IBM Leads 2006 Patent Hike


Call 2006 the year The Patent Strikes Back.


Following a two-year slide of 15 percent in U.S. patent grants, inventors roared back in 2006 with a record 173,772 patent awards, indicating that the U.S.
Patent and Trademark Office (USPTO) made some headway in clearing out its
file cabinets and that intellectual property is on the upswing.


An average of 476 patents per day were granted, amounting to a 20.8 percent
increase over the number granted in 2005, according to the latest
compilations from IFI Patent Intelligence.


That’s quite a rally from the 12 percent decline in 2005, which IFI last
year attributed to the USPTO’s backlog in patent application processing, a
problem the USPTO said was caused by the increasing complexity of patent
applications flooding in via CD-ROMs.


IFI, a patent database producer owned by publisher Wolters Kluwer NV, said
IBM  led the patent chase for the 14th year in a row,
tallying 3,651 patents in 2006.


Demonstrating the strength of consumer electronics innovation, Samsung
ascended to the No. 2 position with 2,453, up 49 percent from the 1,645
granted in 2005. Canon took No. 3 with 2,378, Matsushita nabbed No. 4 with
2,273, and HP  captured No. 5 with 2,113.


Before 2006, only IBM had cracked the 2,000 barrier.


Besides the USPTO’s apparent progress, IFI Patent Intelligence General
Manager Darlene Slaughter said the increase in the number of patents being
generated indicates a growing emphasis on the value of intellectual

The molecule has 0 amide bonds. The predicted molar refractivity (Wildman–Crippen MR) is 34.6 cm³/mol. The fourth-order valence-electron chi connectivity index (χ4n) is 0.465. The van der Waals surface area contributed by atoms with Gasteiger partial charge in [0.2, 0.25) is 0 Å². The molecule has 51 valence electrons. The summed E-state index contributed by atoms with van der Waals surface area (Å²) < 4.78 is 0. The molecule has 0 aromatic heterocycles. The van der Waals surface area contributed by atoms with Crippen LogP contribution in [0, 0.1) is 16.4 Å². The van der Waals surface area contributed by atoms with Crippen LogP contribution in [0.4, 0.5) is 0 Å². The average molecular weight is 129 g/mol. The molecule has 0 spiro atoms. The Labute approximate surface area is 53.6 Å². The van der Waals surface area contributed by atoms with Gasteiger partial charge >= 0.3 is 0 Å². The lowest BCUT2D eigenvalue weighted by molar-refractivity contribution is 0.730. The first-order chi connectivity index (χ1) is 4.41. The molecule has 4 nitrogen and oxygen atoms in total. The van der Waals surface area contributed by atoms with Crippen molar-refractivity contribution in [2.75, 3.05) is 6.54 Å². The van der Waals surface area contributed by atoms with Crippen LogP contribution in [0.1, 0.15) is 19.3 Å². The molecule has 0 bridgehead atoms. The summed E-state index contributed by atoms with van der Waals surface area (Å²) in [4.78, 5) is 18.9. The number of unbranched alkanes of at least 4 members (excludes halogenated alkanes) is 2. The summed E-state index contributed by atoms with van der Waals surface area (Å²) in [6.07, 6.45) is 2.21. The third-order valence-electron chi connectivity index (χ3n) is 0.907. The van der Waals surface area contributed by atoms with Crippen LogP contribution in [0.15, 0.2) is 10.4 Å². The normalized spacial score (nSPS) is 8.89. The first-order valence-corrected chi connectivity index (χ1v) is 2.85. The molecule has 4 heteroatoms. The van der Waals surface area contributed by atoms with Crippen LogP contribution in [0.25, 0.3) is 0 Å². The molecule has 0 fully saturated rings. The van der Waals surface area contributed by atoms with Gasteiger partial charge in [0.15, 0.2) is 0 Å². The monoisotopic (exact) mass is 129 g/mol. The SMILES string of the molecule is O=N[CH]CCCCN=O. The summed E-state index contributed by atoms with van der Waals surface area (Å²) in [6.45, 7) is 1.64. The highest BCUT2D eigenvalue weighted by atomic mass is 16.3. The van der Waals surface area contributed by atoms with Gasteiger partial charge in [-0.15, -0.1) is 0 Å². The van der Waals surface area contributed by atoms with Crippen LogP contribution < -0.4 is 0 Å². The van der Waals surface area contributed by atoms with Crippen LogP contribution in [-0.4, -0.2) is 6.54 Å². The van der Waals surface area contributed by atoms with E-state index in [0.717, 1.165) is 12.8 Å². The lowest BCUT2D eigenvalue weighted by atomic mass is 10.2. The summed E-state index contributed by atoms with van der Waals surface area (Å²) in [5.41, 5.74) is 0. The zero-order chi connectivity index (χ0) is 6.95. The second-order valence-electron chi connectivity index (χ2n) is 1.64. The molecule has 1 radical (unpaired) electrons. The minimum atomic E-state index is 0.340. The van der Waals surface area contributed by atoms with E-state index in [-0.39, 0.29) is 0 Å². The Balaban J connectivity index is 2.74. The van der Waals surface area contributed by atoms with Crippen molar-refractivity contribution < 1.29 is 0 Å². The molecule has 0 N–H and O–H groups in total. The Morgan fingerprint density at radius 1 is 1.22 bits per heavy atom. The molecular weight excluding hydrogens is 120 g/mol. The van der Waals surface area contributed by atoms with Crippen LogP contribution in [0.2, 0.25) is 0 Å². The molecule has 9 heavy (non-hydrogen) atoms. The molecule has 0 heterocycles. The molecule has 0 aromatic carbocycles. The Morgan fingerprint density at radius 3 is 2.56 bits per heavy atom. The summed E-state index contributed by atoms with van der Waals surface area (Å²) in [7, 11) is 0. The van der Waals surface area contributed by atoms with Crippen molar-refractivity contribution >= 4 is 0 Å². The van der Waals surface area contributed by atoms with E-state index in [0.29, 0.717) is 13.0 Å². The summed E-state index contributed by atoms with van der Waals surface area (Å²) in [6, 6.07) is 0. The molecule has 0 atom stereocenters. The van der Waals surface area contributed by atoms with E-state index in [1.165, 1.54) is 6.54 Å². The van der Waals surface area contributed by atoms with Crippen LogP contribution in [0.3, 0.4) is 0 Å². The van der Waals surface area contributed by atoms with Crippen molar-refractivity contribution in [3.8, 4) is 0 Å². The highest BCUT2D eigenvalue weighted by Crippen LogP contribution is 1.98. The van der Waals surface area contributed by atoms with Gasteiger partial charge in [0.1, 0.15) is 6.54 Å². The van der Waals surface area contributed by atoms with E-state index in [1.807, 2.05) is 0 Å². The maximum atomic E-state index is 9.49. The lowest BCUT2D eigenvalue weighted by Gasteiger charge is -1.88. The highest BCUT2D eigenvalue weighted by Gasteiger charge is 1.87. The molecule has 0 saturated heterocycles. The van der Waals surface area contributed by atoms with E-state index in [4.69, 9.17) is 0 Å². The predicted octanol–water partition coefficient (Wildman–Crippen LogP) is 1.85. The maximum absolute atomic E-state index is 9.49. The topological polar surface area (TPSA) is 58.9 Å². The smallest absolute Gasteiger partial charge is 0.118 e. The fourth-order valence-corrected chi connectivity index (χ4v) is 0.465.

property.


Intel , Sony , Hitachi ,
Toshiba and Micron  rounded out the top 10 on the list.
Software giant Microsoft  took the 12th spot.


IFI said Japanese companies took nine of the top 20 patent assignee slots
versus seven for the U.S.


Strong growing sectors include pharmaceutical patents, whose numbers grew 22
percent over 2005. Biotech patents grew 29 percent over the previous year.


Looking to capitalize on its patent momentum, IBM today announced the
creation of the Inventors’ Forum, an online initiative to help individuals
and small businesses find the resources to help them navigate the process
and rules for obtaining a patent, maintaining ownership, and then converting
patents into products and services.


The Inventors’ Forum follows IBM’s Building a New IP Marketplace project
from a year ago, which focused on issues affecting primarily larger
enterprises, as well as IBM’s Community Patent Review, Open Source as Prior
Art and Patent Quality Index patent
quality initiatives
.


The USPTO will participate in a pilot of Community Patent Review this year.

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